What a difference one letter makes!
Rather than focusing on one day a year for giving thanks – which often gets blended with football and naps — I like to think of ThanksLIVING as an endless season.
Unlike other traditions, the season of ThanksLIVING has no beginning or end. It’s rooted in the spirit of gratitude that can occur all year long.
Taking Creative License
My license plate says LIVE. People ask me if it’s pronounced like the word “alive” or whether it rhymes with the word “give.” My original concept was the latter, although they’re really interchangeable concepts.
It reminds me to live fully now – that this is not a dress rehearsal. That’s how I came up with the ongoing title of my column, “Live Life Fully.”
Sometimes I take notice of the license plate in my daily rounds, and sometimes it fades into the background. I just find that its visibility helps to keep me conscious of my intention to live fully.
Not Feeling the Love?
You may be so overwhelmed by circumstances in your life – or the world at large – that you don’t feel like counting your blessings.
And then you can end up feeling guilty about not being more grateful. Go ahead and wallow in your pain. Once you’ve had your time in the valley, start crawling back up to the peak (or at least the line of scrimmage).
Look at the things that are going RIGHT. If you always focus on what’s wrong – or all the things you don’t have – you can wind up feeling a sense of lack. And that’s what will likely continue to show up for you.
As the saying goes, “be careful what you wish for.” You may not think you’re “wishing” when you continue to stay in the valleys. However, it’s a universal principle. Whatever you dwell on – and attach strong emotion to – is likely to manifest in your life.
While you can’t control all the events in your life, you CAN control your reactions to those events.
Coming To Your Senses
It’s so easy to take things for granted and to sleepwalk through life. And then you get jolted by a wakeup call – a medical report, illness or death of someone close to you.
To put things into perspective, think of the stories of newly released hostages. They’re so grateful for the green grass and blue sky. It’s as if they see colors more vividly and smell aromas more intensely.
Maybe they’ve “come to their senses” through being deprived of these everyday wonders – whereas our senses have been dulled by the overabundance of such exposure. And then we catch ourselves complaining about trivial things like a traffic jam or the line at the grocery checkout.
Of course, it’s impossible to stay in a state of euphoria all the time. Life is full of contrasts, and we all have our ups and downs. I’m just saying that an ongoing consciousness of ThanksLIVING may help.
Past, Present and Future
I often wonder why feelings of gratitude are so fleeting. You know — like when you have the flu and all you want is to get your health back? The first few hours of feeling better, there’s a sense of relief. And then you plunge right back into your preoccupied thoughts and “to do” lists. What’s up with that?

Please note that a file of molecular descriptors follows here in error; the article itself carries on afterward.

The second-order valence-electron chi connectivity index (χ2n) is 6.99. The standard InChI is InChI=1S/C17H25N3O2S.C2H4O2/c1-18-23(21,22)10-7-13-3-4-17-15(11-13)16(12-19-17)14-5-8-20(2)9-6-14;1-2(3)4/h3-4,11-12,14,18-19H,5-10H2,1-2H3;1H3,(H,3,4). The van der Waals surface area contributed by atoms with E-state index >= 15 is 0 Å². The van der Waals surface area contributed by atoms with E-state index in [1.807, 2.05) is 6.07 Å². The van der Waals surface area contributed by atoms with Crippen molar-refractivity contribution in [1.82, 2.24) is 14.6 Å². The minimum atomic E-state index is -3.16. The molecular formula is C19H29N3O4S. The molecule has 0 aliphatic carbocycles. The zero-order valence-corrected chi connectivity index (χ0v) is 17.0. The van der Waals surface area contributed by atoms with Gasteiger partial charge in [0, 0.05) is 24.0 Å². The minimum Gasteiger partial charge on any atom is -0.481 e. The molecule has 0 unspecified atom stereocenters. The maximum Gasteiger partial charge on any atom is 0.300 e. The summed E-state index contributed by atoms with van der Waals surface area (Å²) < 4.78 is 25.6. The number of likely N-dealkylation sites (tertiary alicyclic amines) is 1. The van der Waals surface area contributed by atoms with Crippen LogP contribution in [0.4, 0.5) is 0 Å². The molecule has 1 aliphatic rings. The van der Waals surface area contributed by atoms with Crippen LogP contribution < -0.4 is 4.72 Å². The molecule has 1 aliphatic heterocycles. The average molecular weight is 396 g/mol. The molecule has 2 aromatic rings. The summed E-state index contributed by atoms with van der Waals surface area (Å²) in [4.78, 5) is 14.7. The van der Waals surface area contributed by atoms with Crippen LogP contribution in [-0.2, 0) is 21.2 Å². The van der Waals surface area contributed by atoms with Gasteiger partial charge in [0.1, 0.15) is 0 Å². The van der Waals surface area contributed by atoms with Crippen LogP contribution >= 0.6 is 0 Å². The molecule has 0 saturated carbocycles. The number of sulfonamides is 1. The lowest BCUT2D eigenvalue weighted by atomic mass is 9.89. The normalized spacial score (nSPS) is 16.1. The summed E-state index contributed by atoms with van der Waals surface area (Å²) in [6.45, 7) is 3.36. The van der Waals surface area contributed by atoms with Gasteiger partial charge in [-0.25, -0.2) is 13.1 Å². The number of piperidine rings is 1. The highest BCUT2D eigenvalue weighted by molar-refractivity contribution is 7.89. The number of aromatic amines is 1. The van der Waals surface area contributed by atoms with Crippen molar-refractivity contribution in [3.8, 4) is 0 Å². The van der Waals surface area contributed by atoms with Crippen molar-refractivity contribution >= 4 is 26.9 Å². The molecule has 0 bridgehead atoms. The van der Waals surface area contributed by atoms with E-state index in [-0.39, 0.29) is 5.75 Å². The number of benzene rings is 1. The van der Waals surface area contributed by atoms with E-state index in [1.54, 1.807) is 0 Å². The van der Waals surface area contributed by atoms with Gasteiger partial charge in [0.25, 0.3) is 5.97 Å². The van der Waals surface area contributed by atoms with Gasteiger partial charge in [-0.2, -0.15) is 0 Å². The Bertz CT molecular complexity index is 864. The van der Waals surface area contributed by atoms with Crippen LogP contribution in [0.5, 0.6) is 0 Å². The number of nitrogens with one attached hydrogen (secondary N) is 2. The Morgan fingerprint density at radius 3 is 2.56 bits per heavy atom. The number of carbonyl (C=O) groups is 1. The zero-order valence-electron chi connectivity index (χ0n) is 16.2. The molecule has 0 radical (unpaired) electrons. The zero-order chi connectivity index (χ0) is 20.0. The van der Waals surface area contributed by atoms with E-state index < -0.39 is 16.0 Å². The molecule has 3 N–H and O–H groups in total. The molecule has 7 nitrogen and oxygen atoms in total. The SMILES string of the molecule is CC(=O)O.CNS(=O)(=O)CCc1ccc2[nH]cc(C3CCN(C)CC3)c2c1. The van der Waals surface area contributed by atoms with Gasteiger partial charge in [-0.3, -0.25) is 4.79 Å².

No doubt it would be nice to have those “heart space” feelings of gratitude last a bit longer, while diminishing the endless chatter in your head. Generally, this chatter revolves around the past or the future. And that means you’re missing the present.
So, if you find yourself continuously thinking about something in the past – or jumping ahead to plan every detail of the future – stop and bring yourself into an awareness of gratitude. That will bring you right back to the present moment.
Fake It Til You Make It?
Doesn’t gratitude need to arise organically – from an authentic place? Obviously, this is the most genuine way. However, you can also train yourself to develop your gratitude muscle.
Gratitude is a discipline. While it may sound rather mechanical, establishing a framework of gratitude requires repetition – just like any other habit.
I’ve found that the more I focus on things I’m grateful for, the more “goodies” start to show up in my life. I carry a mini spiral notebook in my purse so I can jot down things throughout the day. It’s actually a fun little exercise, and it helps me take notice of all the wonder around me.
Over time, this becomes a practice, a way of life. And, just like practicing an instrument, you can become better at being grateful as time goes on.
Rosebushes and Pennies
It’s all about awareness. When I get too wound up, I find it helpful to take a brief “time out.”
The other day I parked in a space that had a rosebush down the block. I made a point of walking to the rosebush and bending over – to literally “stop and smell the roses.” Whenever I find pennies on the ground, I stop and repeat an affirmation about prosperity and abundance in my life.
These playful actions only take a couple of minutes. Yet, I find they contribute greatly to my experience of being in the moment and “living life fully.” Random acts of kindness – to yourself and others – are actually demonstrations of gratitude.
You’ve Had the Power All Along
If I have one wish for you, it’s that you treat yourself with a little more kindness. Author Stephen Levine says to “treasure yourself.” In most cases, you’re doing the best you can.